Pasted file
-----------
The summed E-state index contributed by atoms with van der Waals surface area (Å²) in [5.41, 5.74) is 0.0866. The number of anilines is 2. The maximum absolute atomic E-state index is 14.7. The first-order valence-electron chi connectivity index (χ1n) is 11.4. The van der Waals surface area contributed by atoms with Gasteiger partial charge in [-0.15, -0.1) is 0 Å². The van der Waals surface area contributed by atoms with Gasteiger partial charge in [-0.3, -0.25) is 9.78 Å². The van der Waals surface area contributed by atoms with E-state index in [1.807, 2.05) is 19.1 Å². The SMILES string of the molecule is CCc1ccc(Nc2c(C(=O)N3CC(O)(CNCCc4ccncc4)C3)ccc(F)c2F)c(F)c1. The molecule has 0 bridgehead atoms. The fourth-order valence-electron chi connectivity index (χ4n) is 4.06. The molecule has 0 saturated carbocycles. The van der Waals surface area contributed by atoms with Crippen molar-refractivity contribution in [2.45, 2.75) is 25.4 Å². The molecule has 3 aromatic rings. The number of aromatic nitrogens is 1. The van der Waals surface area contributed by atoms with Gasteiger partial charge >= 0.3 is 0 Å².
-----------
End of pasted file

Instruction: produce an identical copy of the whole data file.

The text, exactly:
The summed E-state index contributed by atoms with van der Waals surface area (Å²) in [5.41, 5.74) is 0.0866. The number of anilines is 2. The maximum absolute atomic E-state index is 14.7. The first-order valence-electron chi connectivity index (χ1n) is 11.4. The van der Waals surface area contributed by atoms with Gasteiger partial charge in [-0.15, -0.1) is 0 Å². The van der Waals surface area contributed by atoms with Gasteiger partial charge in [-0.3, -0.25) is 9.78 Å². The van der Waals surface area contributed by atoms with E-state index in [1.807, 2.05) is 19.1 Å². The SMILES string of the molecule is CCc1ccc(Nc2c(C(=O)N3CC(O)(CNCCc4ccncc4)C3)ccc(F)c2F)c(F)c1. The molecule has 0 bridgehead atoms. The fourth-order valence-electron chi connectivity index (χ4n) is 4.06. The molecule has 0 saturated carbocycles. The van der Waals surface area contributed by atoms with Crippen molar-refractivity contribution in [2.45, 2.75) is 25.4 Å². The molecule has 3 aromatic rings. The number of aromatic nitrogens is 1. The van der Waals surface area contributed by atoms with Gasteiger partial charge >= 0.3 is 0 Å².